Growing Devs

Apr 09, 2014

Use Bower for managing front-end assets in Rails

by Dave Copeland

Rails’ history with front-end asset management is somewhat complex, involving a mixture of gems and manual file management. Fortunately, there’s now a better way—Bower.

Rails 4.0.4 depends on version 2.2.x of the jquery-rails gem which in turn bundles 1.9.1 of JQuery. Does that make any sense? The latest official release of angular-ui-bootstrap-rails is 0.9.0, which is at least a version behind the current release of the Angular UI bootstrap directives. When will it be updated? chosen-rails version 1.1.0 bundles an old version of chosen-jquery that has never been officially released. What?

As recent as a year and a half ago, this mess was the only sane way to manage front-end assets in a Rails app. You’d have to create a Rails Engine inside a gem that made the assets available.

When you want to use an asset in your Rails app, you have to navigate the insanity above to figure out what version you are using. If what you want isn’t provided by a gem, the “best practice” was to just download the files and throw them in vendor/assets. If your assets had inter-dependencies, you better watch out. And if you had a non-Ruby application - forget about it.

Now, there’s a better way—Bower.

Bower was created by Twitter to manage front-end assets. It’s not particular to Rails (and, like many JavaScript command-line tools, it uses NodeJS), but it works similarly to RubyGems and Bundler. You simply create a file in your project that describes what packages you want, and use the bower command-line app to install them. Bower also knows about inter-asset dependencies. Most importantly, Bower allows you to specify directly what version of an asset you want.

I’m not sure why Rails doesn’t provide a better tool for this. Perhaps someday it will, but for now, Bower is going to make your life so much easier, especially if you use a lot of front-end assets, or need to share private assets between your apps.

Setting it up

The handy bower-rails gem creates some Rake tasks for you, but also allows you to specify your dependencies in a succinct Gemfile-like format (called, naturaly, Bowerfile).

In your Gemfile:

gem 'bower-rails'

It’s important to note that this doesn’t include the bower command-line app, it just calls into it. You’ll need to install bower, likely with npm install bower (which requires installing Node and NPM. I know that’s a potential yak-shaving thing, but it’ll be worth it).

Then place Bowerfile in your root directory. Here’s an example of one that uses AngularJS, version 1.2.13:

asset 'angular', '1.2.13'
asset 'angular-route'
asset 'angular-resource'
asset 'angular-mocks'
asset 'angular-ui-bootstrap-bower'

You then install them with rake bower:install. If there are any verison incompatibilities, they will generate errors, just like you’d see in Bundler. Everything gets downloaded to vendor/assets/bower_components by default. Because this isn’t standard Rails, you’ll need to add this to your asset pipeline configuration in config/application.rb:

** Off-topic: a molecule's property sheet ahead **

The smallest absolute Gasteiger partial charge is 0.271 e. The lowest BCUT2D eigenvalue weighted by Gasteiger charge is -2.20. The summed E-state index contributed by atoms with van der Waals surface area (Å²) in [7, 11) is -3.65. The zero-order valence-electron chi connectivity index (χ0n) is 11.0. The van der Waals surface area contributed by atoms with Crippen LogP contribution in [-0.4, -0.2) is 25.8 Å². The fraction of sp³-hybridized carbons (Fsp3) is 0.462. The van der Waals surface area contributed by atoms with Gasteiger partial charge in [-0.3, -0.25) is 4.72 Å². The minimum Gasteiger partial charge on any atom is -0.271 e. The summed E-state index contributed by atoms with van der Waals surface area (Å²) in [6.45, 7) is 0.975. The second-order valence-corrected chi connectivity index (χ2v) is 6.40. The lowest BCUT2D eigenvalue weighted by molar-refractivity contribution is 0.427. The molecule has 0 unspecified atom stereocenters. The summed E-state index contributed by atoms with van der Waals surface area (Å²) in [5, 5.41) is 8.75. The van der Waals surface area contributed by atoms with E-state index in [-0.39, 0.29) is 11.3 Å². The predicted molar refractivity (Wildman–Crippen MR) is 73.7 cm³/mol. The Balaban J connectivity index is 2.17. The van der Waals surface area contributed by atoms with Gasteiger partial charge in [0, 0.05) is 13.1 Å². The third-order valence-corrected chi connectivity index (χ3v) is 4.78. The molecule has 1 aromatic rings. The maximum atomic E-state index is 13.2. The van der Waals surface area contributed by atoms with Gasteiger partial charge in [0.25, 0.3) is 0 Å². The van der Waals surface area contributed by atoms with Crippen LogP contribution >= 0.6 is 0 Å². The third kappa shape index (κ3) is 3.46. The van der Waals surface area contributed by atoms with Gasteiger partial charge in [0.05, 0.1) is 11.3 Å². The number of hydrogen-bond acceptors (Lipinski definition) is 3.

config.assets.paths << 

And, finally, add your newly-managed assets to application.js:

//= require angular/angular
//= require angular-resource/angular-resource
//= require angular-route/angular-route
//= require angular-ui-bootstrap-bower/ui-bootstrap.js
//= require angular-ui-bootstrap-bower/ui-bootstrap-tpls.js

That’s it! Now, your front-end assets can be managed in a sane way. But this is only part of it. Because Bower is so simple, it’s easy to use it to manage internal, private assets that you don’t (or can’t) share with the outside world.

Managing Private Assets

I work at Stitch Fix, and we have several applications that serve many different purposes. Still, they all interact with our inventory in various ways. Although much of that information is stored in a shared database, the official color swatches of our inventory aren’t stored there. They had been copied between various apps. We’re now using Bower to share them. This way, when we add new colors or update the swatches, the whole team knows, and we can roll out the updates in an organized way.

Here’s how to set that up.

Since a Bower version string can be a git url, a value like will tell Bower to get assets from the stitchfix/colors repo, at whatever version is tagged 1.0.3. All we have to do is put a small file named bower.json into that repo:

  "name": "colors",
  "version": "1.0.3",
  "main": [
  "dependencies": { },
  "devDependencies": { },
  "ignore": [

In your Bowerfile, you just use the git url:

asset 'colors', ''

And, we add it to application.css.scss:

#= colors/colors

That’s it! Now you can manage internal assets without RubyGems in a sane way. This means that all your front-end assets, public and private, are managed from one clear location, and you can re-use your internal assets for non-Ruby apps, to boot.

Next time you are tempted to use curl to manage your assets, try Bower instead.